How to solve Dell laptops fan issues in Ubuntu

fievelk · June 15, 2013

When I finally bought my new Dell Inspiron laptop, I decided to take a look at the brand new Windows 8 OEM installation which I (forcedly) paid for. About 20 seconds later, I was installing the latest Ubuntu distribution. I didn’t know what I would have found, but I was happy as well. One of the main problems I faced has been that of the incredibly loud fan noise which came from my new laptop, so I began my online quest until I found i8kutils, a (partial) solution to my problem.

Rusty fan
Sarah Klockars-Clauser

I’m saying “partial” because we shouldn’t confuse the cause and the effect: i8kutils won’t solve your overheating issues, but it will help you to configure your fans in order to overwrite their exasperated and irritating default behaviour. But be warned: if your fans are running it’s probably because they’re trying to manage your overheating problems for you, so don’t set i8kutils just to make your fans definitively shut up (unless you know what you’re doing).

The steps!

  1. First of all, let’s download and install i8kutils. Open your terminal and write:

     sudo apt-get install i8kutils
  2. Now you’ve got to add i8k to your modules. Open the modules file:

     sudo gedit /etc/modules

    and add the string “i8k” (without quotes) to the file. Save and exit.

  3. Create an i8k.conf file

     sudo vim /etc/modprobe.d/i8k.conf

    and fill it with this code:

     options i8k force=1

    Note: Some older guides will tell you to create a /modprobe.d/options file. The “options” file isn’t used anymore on Ubuntu. What does matter is that you create a file with a .conf extension (the filename isn’t important, but I decided to name it i8k.conf for clarity). So beware of older i8kmon configuration guides.

  4. Now restart your computer, or run this code to make i8k run:

     sudo modprobe i8k force=1
  5. We will now create a i8kmon.conf file which will tell the i8kmon utility how to behave.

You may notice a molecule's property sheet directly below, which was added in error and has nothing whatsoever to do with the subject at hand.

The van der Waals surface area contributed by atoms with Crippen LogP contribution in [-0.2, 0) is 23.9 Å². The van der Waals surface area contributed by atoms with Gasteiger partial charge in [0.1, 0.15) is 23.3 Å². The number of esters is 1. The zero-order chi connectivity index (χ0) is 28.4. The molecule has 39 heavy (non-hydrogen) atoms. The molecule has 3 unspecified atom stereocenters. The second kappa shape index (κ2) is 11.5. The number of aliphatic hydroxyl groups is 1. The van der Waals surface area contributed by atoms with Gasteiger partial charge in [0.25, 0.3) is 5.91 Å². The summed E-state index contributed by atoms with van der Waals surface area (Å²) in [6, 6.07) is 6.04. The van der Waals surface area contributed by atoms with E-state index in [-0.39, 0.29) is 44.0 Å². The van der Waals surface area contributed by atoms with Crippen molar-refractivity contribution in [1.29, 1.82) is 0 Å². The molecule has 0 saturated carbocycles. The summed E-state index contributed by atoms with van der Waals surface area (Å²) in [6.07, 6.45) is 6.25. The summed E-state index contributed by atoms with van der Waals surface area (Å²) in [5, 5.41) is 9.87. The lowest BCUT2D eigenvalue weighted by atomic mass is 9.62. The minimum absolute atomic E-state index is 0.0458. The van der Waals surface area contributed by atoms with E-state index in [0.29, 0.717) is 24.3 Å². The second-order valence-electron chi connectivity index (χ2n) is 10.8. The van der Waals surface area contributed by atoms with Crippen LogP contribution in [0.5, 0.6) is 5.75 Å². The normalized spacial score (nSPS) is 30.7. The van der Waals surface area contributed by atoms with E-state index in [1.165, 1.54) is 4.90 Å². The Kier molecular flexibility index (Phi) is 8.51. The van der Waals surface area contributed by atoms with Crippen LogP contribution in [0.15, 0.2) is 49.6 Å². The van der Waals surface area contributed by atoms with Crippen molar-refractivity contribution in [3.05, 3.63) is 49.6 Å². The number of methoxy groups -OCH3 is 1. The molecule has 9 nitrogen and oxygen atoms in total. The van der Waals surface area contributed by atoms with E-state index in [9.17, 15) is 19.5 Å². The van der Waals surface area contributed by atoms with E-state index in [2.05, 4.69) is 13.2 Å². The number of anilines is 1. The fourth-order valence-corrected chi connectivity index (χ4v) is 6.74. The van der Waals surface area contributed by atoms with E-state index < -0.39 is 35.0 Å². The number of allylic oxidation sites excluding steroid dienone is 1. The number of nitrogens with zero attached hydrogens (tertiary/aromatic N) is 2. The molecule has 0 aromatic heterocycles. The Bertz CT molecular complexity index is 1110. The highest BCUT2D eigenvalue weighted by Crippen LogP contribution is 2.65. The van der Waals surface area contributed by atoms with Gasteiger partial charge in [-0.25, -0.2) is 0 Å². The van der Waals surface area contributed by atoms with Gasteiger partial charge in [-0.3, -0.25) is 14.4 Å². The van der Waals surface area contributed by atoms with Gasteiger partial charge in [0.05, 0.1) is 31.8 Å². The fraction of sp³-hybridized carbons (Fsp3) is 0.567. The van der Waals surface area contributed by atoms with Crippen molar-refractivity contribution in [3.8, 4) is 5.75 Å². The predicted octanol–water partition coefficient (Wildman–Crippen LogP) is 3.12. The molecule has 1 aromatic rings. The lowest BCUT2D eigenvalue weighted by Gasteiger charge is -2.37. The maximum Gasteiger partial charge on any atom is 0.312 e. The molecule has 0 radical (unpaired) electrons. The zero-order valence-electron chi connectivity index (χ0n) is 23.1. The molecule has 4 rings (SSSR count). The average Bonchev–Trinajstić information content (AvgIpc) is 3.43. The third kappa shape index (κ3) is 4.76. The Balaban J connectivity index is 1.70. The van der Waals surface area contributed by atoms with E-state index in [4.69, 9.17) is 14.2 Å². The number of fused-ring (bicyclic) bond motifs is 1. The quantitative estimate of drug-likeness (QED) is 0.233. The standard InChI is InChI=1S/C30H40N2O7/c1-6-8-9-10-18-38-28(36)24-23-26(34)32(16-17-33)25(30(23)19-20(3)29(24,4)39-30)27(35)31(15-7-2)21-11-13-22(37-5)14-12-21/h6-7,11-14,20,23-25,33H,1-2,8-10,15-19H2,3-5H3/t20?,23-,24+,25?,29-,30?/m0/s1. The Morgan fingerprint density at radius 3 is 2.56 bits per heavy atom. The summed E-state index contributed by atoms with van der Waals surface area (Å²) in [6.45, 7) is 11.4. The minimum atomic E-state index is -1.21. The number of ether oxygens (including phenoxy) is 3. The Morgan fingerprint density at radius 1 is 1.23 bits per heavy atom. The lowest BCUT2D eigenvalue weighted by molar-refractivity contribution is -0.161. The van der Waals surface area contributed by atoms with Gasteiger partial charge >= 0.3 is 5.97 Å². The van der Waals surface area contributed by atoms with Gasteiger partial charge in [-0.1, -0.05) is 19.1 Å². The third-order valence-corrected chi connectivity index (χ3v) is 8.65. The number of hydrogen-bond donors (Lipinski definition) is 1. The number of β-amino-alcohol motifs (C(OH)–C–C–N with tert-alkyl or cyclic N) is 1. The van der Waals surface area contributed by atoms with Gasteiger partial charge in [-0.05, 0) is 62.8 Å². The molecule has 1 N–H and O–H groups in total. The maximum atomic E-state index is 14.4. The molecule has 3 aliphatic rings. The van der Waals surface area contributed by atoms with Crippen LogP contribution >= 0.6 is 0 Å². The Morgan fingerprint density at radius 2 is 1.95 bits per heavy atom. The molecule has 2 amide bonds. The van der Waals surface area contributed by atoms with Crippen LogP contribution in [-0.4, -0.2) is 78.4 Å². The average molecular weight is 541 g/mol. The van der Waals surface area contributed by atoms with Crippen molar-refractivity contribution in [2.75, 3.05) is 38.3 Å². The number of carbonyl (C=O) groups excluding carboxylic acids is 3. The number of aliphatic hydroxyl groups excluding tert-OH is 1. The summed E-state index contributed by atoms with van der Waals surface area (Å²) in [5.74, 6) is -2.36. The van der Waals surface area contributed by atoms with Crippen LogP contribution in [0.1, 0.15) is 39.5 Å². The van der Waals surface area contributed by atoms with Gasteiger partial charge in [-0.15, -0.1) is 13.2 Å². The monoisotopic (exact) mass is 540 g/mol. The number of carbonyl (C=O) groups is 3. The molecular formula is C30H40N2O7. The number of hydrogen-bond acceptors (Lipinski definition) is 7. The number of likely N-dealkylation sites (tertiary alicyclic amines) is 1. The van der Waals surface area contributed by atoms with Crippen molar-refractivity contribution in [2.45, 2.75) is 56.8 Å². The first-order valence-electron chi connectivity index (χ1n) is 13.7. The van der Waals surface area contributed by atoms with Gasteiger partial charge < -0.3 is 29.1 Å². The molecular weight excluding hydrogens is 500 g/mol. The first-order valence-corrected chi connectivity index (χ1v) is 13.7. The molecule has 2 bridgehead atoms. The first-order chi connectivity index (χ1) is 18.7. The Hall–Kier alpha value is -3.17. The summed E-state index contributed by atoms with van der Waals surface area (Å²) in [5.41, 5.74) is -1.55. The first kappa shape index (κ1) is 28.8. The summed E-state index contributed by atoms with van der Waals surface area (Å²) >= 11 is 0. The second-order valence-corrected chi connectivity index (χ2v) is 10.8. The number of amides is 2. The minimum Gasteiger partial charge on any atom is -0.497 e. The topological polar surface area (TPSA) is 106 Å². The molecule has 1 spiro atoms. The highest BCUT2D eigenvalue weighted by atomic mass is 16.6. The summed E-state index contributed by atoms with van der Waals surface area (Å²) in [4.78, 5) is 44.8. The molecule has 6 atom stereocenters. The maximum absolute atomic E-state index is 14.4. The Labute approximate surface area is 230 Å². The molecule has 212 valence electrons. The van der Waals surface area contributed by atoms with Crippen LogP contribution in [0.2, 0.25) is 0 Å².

sudo gedit /etc/i8kmon.conf

    Paste the following code in it:

     # Run as daemon, override with --daemon option
     set config(daemon)      0
     # Automatic fan control, override with --auto option
     set config(auto)        1
     # Report status on stdout, override with --verbose option
     set config(verbose) 1
     # Status check timeout (seconds), override with --timeout option
     set config(timeout) 20
     # Temperature thresholds: {fan_speeds low_ac high_ac low_batt high_batt}
     set config(0)   {{-1 0}  -1  40  -1  40}
     set config(1)   {{-1 1}  30  60  30  60}
     set config(2)   {{-1 2}  53  128  53  128}
     # For computer with 2 fans, use a variant of this instead:
     # Temperature thresholds: {fan_speeds low_ac high_ac low_batt high_batt}
     # set config(0) {{-1 0}  -1  52  -1  65}
     # set config(1) {{-1 1}  41  66  55  75}
     # set config(2) {{-1 1}  55  80  65  85}
     # set config(3) {{-1 2}  70 128  75 128}
     # end of file

    This has been edited to match my Dell Inspiron 15r 5521 fan configuration (and I hope I did it well). If you want more informations take a look at the documentation on Ubuntu Manuals:

  6. Now you should be able to run i8kmon from your terminal and see if (and how) it’s working. Simply run:



But wait…what if you want i8kmon to automatically start at boot? I’ll simply copy-paste what’s been written in the official documentation:

Under Debian GNU/Linux it is possible to start the daemon automatically by creating an /etc/default/i8kmon configfile containing the line “set config(daemon) 1”. Note the the /etc/default/i8kmon configfile is not installed by the i8kutils package because the program is designed to be run by normal users. If you want to use it as daemon you must create the config file yourself. In this case, the –nouserconfig option can sometimes also help by limiting it to sourcing /etc/i8kmon (and not ~/.i8kmon).


I wonder why I don’t have the ~/.i8kmon file on my system, while the docs refer to it. If you take a look in your /usr/bin/i8k you’ll find that ~/.i8kmon is considered as a user configuration, while /etc/i8kmon.conf (the file we edited before) is treated as a system configuration.

If something in your configuration goes wrong (e.g. if you can’t make your temperature limits work) it would be worthwhile checking if you’ve got this ~/.i8kmon file on your system and try to edit it, because it could be perfidiously overwriting your system configuration. If you discover something about it, please let me know.

I hope this article has been useful to you. If so, please click here and there on social buttons to make it more visible. If not, I’m waiting for your constructive comments ;)

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